West U elections – Who is in? Who is out?
(Note- This is an updated version of an article in the January edition of the West University Essentials magazine.)
It doesn’t seem that long since the smoke cleared from the last, incendiary municipal elections — and here they come again, with the mayor and four City Council seats up for grabs on May 6. But it appears the matches and lighter fluid won’t be part of this year’s campaigns.
Two years ago, local politics in West University Place were angry. Rice Boulevard yards next to West University Elementary School were covered with “Stop the Super Block” signs, and the perceived fear of massive redevelopment gave birth to a slate of candidates that took all four council seats. The only independent, Susan Sample, ran unopposed to claim the mayor’s seat.
Cliché-wise, the Super Block issue is now as extinct as a dodo, and the mood of the city is as fit as a fiddle.
The slate of candidates that won in 2015 showed unanimity in its shelving of the Super Block proposal but showed lock-step unity on little else. The early months of this term of the City Council began a little rough — sometimes even downright nasty. But now, the barbs have disappeared, the language has softened, the mood has mellowed. Government is operating in the harmonious style that West U leaders have historically favored.
Most votes were have been unanimous with Mayor Sample commanding a governing majority that included Councilmember Mardi Turner and often included both Councilmember Burt Ballanfant and Mayor Pro Tem Bob Kelly.
When there was a divided vote, it was usually 4-1, and Councilmember Brennan Reilly was almost always the lone dissenter.
Reality is that there’s little to raise the temperature in council chambers. General agreement is that the state of the city is excellent. A responsible budget was recently adopted with little fanfare — only three residents voiced any opposition or concerns.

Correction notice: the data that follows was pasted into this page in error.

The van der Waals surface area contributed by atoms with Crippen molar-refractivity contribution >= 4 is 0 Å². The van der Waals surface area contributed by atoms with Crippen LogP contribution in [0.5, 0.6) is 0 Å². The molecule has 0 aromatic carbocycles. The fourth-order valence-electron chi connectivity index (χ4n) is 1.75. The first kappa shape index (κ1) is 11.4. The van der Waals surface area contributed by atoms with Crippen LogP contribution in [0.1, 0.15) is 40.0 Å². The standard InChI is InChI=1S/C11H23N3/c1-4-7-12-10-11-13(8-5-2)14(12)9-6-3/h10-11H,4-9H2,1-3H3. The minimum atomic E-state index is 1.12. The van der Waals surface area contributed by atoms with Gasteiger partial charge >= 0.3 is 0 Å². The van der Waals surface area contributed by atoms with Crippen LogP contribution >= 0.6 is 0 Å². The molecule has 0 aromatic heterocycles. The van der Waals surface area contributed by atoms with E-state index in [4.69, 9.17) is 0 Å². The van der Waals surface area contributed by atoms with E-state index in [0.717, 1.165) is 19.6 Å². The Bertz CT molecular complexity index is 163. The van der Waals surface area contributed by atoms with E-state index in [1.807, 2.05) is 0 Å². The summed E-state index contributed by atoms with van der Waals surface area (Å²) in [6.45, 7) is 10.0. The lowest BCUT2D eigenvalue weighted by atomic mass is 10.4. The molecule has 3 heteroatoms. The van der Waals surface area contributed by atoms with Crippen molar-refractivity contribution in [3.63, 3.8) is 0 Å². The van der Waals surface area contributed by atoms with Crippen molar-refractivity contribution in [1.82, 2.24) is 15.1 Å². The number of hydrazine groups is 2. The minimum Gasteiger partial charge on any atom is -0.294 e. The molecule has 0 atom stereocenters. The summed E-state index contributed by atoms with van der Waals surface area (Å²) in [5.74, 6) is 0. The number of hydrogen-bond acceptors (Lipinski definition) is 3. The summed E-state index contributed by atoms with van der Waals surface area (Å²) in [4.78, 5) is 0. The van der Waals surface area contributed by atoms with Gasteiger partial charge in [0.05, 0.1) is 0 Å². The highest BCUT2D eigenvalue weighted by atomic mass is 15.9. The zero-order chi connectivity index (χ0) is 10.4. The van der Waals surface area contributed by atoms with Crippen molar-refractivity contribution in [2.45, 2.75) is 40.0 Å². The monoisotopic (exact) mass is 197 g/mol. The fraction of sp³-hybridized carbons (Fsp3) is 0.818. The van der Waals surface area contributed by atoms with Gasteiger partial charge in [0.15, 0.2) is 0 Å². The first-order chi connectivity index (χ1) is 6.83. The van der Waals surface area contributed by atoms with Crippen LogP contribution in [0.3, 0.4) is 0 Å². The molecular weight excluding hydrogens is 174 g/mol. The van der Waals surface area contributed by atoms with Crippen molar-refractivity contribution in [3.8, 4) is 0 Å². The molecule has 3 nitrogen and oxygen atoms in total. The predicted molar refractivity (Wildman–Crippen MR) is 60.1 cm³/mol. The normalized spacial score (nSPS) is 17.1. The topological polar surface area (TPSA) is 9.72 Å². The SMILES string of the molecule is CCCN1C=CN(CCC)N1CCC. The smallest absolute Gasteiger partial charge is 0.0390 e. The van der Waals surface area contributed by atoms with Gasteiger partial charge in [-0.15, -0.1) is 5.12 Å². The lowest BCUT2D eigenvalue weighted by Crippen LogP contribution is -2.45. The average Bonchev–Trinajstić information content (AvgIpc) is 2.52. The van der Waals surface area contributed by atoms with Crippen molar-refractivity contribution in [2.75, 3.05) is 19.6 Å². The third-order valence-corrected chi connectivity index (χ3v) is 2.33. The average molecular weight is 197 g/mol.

A benevolent lifelong resident passed and left his property to the city, along with $200,000, to develop the two lots at the northwest corner of Sewanee Avenue and Pittsburgh Street into a passive neighborhood park. West U is on the glide — no contentious issues to divide our residents for this election.
There is little disagreement. Arguably the only issue that seems to rattle the voters is a perception of increased crime. So the issues of public safety and how to deal with concerns about creeping crime are likely to be the significant talking points leading up to the May election.
Current mayor and city councilmembers
Mayor Susan Sample, who served as a mayor pro tem for two terms before becoming mayor, is running for re-election. She is overjoyed by the gift of the new Jennie Elizabeth Hughes Park. Sample says the location, at 6446 Sewanee Ave., is precisely in the section of West U identified in two parks master plans as needing a park.
Sample is proud of the federal funding the city received to reconstruct Buffalo Speedway and believes a careful design of its redevelopment will help eradicate flooding concerns in West University Place.The mayor was instrumental in the adoption of a trial surveillance camera system that she believes will be a useful tool to assist the police department in solving crimes. She hopes to expand the trial program during the term of the next ccouncil.
The mayor was instrumental in the adoption of a trial surveillance camera system that she believes will be a useful tool to assist the police department in solving crimes. She hopes to expand the trial program during the term of the next ccouncil.
She is disappointed that sometimes there is a lack of respect among some of the council, but is happy they body is able to decide most issues with a unanimous, or a near unanimous, vote.
Mayor Pro Tem Bob Kelly is not running for reelection. Kelly, a long-time political fixture in West University Place, has served eight years on the city’s elected body, four as mayor and four as mayor pro tem.
Kelly believes this council was elected to restore stability and confidence in city government, and he believes that has been accomplished.
He has a keen interest in encouraging other citizens to run for the City Council, he says, a part of his life he has enjoyed immensely.
Councilmember Burt Ballanfant says right now it is his plan to run for re-election. Prior to his current term, Ballanfant served on City Council from 1999-2001, and was mayor from 2003-2007. He was appointed as a member of the METRO board of directors from 2007-2011.
Ballanfant feels this council’s greatest accomplishment was making the personnel changes the citizens wanted, namely the removal of the previous city manager, an action performed by a 3-2 vote in the summer of 2015.